The years 2017-2020 in which the decline in the number of startups occurred were among the best years for Israel’s tech industry and included a record number of investments and public offerings of Israeli companies. This raises the question: should the decline concern policymakers, and if so, what should they do?
Our findings point to two sources of the decline: the maturation of the ecosystem, reflected by the steep competition for resources, especially human capital, and shifting global trends alongside a decline in the SMA sector. Accordingly, two different reasons may be cause for alarm: The first relates to the composition of new startups (and accordingly, the composition of Israel’s future innovation ecosystem), and the other relates to their overall number.
Startup composition: Should the decline in SMA startups worry decision-makers? This industry is characterized by fierce competition alongside relatively low technological entry barriers (most companies in this industry rely on existing technologies, rather than on technological breakthroughs). In addition, the overwhelming majority of startups in this industry are built on “standard” software (web pages, social networks, mobile apps, etc.) and therefore there is great mobility between it and other industries. An entrepreneur or programmer in a social media company can easily switch to fields like Fintech, Cybersecurity, and others. It is therefore unlikely that employees in these fields will encounter difficulty finding employment as a result of a decline in this sector.
Likewise, we assume that the number of entrepreneurs whose ideas are limited to this industry is small. Regarding investors, we also believe that the decline of this sector does not take away resources from Israeli technology, and it is doubtful whether there are investors who specialize only in SMA. The other side of this mobility is that an increase in demand for this industry in the future will prompt the transition of many entrepreneurs, human capital, and financial capital back to this industry, relatively seamlessly.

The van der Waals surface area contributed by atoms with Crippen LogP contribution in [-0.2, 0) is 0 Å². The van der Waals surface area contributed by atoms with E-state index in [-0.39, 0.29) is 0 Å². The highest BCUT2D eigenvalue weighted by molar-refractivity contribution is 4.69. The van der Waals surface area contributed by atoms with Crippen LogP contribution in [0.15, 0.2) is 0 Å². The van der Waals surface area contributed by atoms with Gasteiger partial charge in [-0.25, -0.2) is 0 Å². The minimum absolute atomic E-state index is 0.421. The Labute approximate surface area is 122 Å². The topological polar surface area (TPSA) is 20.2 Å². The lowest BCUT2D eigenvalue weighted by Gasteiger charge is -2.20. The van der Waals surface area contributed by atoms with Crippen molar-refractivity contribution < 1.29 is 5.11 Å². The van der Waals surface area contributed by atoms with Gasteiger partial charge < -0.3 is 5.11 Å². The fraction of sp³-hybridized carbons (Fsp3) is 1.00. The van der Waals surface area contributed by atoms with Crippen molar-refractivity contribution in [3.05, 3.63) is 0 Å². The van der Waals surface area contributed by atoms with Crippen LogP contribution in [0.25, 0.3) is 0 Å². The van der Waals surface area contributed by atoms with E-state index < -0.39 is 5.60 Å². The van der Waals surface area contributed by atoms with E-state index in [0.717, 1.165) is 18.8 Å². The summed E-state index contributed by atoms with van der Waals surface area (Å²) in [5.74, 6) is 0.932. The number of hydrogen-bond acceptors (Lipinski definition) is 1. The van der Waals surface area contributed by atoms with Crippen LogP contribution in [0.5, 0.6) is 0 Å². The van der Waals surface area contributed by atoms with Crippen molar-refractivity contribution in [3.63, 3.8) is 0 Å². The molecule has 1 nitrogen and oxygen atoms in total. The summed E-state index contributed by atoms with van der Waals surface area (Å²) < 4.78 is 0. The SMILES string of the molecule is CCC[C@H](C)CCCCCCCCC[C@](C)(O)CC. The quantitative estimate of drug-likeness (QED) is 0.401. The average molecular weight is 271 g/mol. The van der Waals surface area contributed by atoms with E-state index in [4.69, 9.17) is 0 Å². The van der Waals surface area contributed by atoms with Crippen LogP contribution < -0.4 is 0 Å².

The above analysis would be very different if the decline in the number of new companies occurred in industries with low mobility requiring specialized expertise, like life sciences or semiconductors. The loss of entrepreneurial capital in such industries would present a much greater risk to them, as opposed to the SMA sector.
The number of new startups: Addressing the question of whether a decline in the overall number of startups is worrying necessitates a discussion, if only in principle, on the question of the “optimal” number of new startups. This question is of course meaningless, since it is not clear what “optimal” means, and to whom. Nevertheless, it is important to examine the ecosystem in the face of the objectives set by the government in recent months – first and foremost the objective to increase the number of high-tech employees. Whether the target is 15% of the workforce or one million people – one fact is clear: it requires the proliferation of growth companies – large Israeli technology companies employing many employees in diverse professions.
From this perspective, startups are potential growth companies. Therefore, a large number of new startups every year increases the prospects for the emergence of a wider tier of mature Israeli technology companies. Given that many startups fail and close after a few years, the decline in the number of new companies will negatively impact the potential for the creation of established companies.